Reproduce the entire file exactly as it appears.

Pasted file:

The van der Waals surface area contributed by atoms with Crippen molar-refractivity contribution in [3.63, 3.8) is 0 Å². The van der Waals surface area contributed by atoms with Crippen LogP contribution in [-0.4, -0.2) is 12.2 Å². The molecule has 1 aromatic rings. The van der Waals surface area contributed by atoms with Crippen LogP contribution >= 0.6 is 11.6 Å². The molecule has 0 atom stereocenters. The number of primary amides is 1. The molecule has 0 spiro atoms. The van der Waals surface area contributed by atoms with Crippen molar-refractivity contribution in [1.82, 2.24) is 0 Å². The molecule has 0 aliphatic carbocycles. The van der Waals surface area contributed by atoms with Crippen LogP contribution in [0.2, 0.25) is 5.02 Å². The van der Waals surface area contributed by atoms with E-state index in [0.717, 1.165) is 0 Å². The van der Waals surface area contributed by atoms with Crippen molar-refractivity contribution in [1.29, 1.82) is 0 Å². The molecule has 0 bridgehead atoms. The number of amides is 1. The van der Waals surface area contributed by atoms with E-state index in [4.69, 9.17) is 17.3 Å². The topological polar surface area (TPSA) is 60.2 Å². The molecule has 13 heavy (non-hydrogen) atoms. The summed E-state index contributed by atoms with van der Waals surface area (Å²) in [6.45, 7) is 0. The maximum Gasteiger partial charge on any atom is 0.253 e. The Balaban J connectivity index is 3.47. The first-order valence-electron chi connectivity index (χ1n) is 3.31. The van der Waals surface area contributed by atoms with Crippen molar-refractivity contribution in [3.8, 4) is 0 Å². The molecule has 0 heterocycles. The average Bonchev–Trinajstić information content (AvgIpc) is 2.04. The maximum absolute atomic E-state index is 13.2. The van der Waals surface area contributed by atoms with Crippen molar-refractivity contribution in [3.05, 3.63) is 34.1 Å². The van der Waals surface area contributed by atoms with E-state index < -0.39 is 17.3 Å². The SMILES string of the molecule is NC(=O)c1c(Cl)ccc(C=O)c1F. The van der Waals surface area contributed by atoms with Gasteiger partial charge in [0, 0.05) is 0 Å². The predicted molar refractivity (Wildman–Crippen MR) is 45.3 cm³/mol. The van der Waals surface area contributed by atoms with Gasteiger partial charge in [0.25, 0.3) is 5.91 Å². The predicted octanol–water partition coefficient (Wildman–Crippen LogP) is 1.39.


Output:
The van der Waals surface area contributed by atoms with Crippen molar-refractivity contribution in [3.63, 3.8) is 0 Å². The van der Waals surface area contributed by atoms with Crippen LogP contribution in [-0.4, -0.2) is 12.2 Å². The molecule has 1 aromatic rings. The van der Waals surface area contributed by atoms with Crippen LogP contribution >= 0.6 is 11.6 Å². The molecule has 0 atom stereocenters. The number of primary amides is 1. The molecule has 0 spiro atoms. The van der Waals surface area contributed by atoms with Crippen molar-refractivity contribution in [1.82, 2.24) is 0 Å². The molecule has 0 aliphatic carbocycles. The van der Waals surface area contributed by atoms with Crippen LogP contribution in [0.2, 0.25) is 5.02 Å². The van der Waals surface area contributed by atoms with E-state index in [0.717, 1.165) is 0 Å². The van der Waals surface area contributed by atoms with Crippen molar-refractivity contribution in [1.29, 1.82) is 0 Å². The molecule has 0 bridgehead atoms. The number of amides is 1. The van der Waals surface area contributed by atoms with E-state index in [4.69, 9.17) is 17.3 Å². The topological polar surface area (TPSA) is 60.2 Å². The molecule has 13 heavy (non-hydrogen) atoms. The summed E-state index contributed by atoms with van der Waals surface area (Å²) in [6.45, 7) is 0. The maximum Gasteiger partial charge on any atom is 0.253 e. The Balaban J connectivity index is 3.47. The first-order valence-electron chi connectivity index (χ1n) is 3.31. The van der Waals surface area contributed by atoms with Crippen molar-refractivity contribution in [3.8, 4) is 0 Å². The molecule has 0 heterocycles. The average Bonchev–Trinajstić information content (AvgIpc) is 2.04. The maximum absolute atomic E-state index is 13.2. The van der Waals surface area contributed by atoms with Crippen molar-refractivity contribution in [3.05, 3.63) is 34.1 Å². The van der Waals surface area contributed by atoms with E-state index < -0.39 is 17.3 Å². The SMILES string of the molecule is NC(=O)c1c(Cl)ccc(C=O)c1F. The van der Waals surface area contributed by atoms with Gasteiger partial charge in [0, 0.05) is 0 Å². The predicted molar refractivity (Wildman–Crippen MR) is 45.3 cm³/mol. The van der Waals surface area contributed by atoms with Gasteiger partial charge in [0.25, 0.3) is 5.91 Å². The predicted octanol–water partition coefficient (Wildman–Crippen LogP) is 1.39.